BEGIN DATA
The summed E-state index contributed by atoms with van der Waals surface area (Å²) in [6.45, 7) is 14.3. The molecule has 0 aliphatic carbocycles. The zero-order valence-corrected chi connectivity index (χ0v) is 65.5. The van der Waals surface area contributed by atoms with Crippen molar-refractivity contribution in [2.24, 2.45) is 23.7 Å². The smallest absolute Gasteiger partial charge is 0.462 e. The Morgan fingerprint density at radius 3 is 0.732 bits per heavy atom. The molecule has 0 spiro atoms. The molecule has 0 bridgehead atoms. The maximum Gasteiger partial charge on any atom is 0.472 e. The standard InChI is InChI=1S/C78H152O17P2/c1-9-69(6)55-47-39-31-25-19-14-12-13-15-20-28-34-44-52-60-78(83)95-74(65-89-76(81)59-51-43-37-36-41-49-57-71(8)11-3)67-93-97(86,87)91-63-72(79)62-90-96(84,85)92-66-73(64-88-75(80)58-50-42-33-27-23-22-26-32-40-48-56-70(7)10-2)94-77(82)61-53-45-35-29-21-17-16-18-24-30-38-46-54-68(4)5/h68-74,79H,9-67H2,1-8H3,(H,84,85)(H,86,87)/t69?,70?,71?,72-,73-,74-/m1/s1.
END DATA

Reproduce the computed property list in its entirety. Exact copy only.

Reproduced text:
The summed E-state index contributed by atoms with van der Waals surface area (Å²) in [6.45, 7) is 14.3. The molecule has 0 aliphatic carbocycles. The zero-order valence-corrected chi connectivity index (χ0v) is 65.5. The van der Waals surface area contributed by atoms with Crippen molar-refractivity contribution in [2.24, 2.45) is 23.7 Å². The smallest absolute Gasteiger partial charge is 0.462 e. The Morgan fingerprint density at radius 3 is 0.732 bits per heavy atom. The molecule has 0 spiro atoms. The molecule has 0 bridgehead atoms. The maximum Gasteiger partial charge on any atom is 0.472 e. The standard InChI is InChI=1S/C78H152O17P2/c1-9-69(6)55-47-39-31-25-19-14-12-13-15-20-28-34-44-52-60-78(83)95-74(65-89-76(81)59-51-43-37-36-41-49-57-71(8)11-3)67-93-97(86,87)91-63-72(79)62-90-96(84,85)92-66-73(64-88-75(80)58-50-42-33-27-23-22-26-32-40-48-56-70(7)10-2)94-77(82)61-53-45-35-29-21-17-16-18-24-30-38-46-54-68(4)5/h68-74,79H,9-67H2,1-8H3,(H,84,85)(H,86,87)/t69?,70?,71?,72-,73-,74-/m1/s1.